It makes sense. However, if I translate your answer really really precisely and accurately, it's 한국에 있는 집 안에서는 신발을 신는 것이 금지되어 있어요. So it's kind of different and duolingo checked it as a wrong answer.


"When in a house in Korea do not wear shoes." is a more literal translation, that is also not accepted.


"In Korea, it is not right to wear shoes inside the house" should also be accepted. Reported 20190126


Why is it 한국에서는 and not just 한국에서? Is the 는 a modifier in this case or...? someone please elaborate :)


Yea this is true, my parents are always bugging me about taking off my shoes at the door... It does keep the house ten times cleaner than the average American homestead.

  • 1356

Same here in Turkey


In Russia, we don't wear shoes inside the house either, it just feels wrong??


Is the ~(으)면 안 돼요 a common pattern for rules saying doing something is not right? If so does the positive ~(으) 돼요 also exist?


-(으)면 안 되다 ( = should not; must not ) is used to express a prohibition.

Its opposite is:

-(아/어/여)야 되다/하다 ( = should; must; have to ) is used to express permission, obligation

-(으)면 되다 does exist but it is used to express a weak form of advice (more of a suggestion/recommendation ). It is akin to = could; may


Why is "in korea we cannot wear shoes in the house" marked as wrong?


why "in Korea is not right to wear shoes in the house" is not accepted?

[deactivated user]

    yo the word bank is well confusing on this one - i don't know if it's because i'm british but sometimes I struggle with the English I'm supposed to say to some of these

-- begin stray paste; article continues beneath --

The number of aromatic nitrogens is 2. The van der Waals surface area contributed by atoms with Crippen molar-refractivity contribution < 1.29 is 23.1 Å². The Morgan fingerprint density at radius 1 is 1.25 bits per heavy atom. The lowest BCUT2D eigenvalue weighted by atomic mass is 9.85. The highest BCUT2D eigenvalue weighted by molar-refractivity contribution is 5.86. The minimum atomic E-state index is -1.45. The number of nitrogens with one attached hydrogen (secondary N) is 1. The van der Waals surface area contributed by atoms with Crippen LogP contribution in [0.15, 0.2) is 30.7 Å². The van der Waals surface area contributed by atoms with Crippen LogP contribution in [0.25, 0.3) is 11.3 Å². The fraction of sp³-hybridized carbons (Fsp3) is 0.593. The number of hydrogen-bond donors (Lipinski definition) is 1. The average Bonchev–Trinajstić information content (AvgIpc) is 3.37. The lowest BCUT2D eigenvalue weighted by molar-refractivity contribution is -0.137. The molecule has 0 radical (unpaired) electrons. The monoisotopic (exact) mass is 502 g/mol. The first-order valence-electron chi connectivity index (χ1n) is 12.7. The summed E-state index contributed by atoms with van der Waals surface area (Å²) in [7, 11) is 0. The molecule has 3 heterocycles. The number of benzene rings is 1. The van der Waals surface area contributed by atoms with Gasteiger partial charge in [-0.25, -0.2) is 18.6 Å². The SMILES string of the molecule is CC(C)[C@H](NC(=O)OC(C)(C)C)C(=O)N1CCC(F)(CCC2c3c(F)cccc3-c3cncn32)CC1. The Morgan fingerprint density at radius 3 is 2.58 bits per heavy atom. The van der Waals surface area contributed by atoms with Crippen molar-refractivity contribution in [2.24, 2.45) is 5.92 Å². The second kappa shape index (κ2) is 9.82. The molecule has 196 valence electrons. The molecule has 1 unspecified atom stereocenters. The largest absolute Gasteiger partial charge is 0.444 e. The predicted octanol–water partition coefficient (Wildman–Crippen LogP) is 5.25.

I konw korean. the answer "in korea your not suppose to wear shoes in the house" works


    How can you translate that word for word ugh I wrote Shoes are not to be worn in Korean Houses


    No matter how close I am on answering this, it's always marked wrong!


    If you strongly believe your answer should be accepted. Flag it to DLG and keep flagging.

    But do try to avoid abbreviation(s) in your answer.


    Yeah that's the same for all Asian cultures!! We do that in Indian houses too


    In India, we do wear slippers at home but don't mix them with the footwear you were outside. The footwear you use outside should stay outside.


    Same here in Egypt


    Could someone explain why "In Korean, do not wear shoes in the house" is incorrect? Thank you


    Your suggestion is in the imperative mode. Turning it into Korean, it would read: [...] 신발을 안 신으세요. (Don't wear shoes [...])


    Or in some resturants


    "You cannot wear shoes in A house in Korea" sounds nicer to me.


    This has been a rule in my family always


    I think they should throw in a quick "우리" to fix this sentence...


    Me reading the comments of DuoLingo that ask questions not relating to Korean grammar:

    "I'm surrounded by idiots"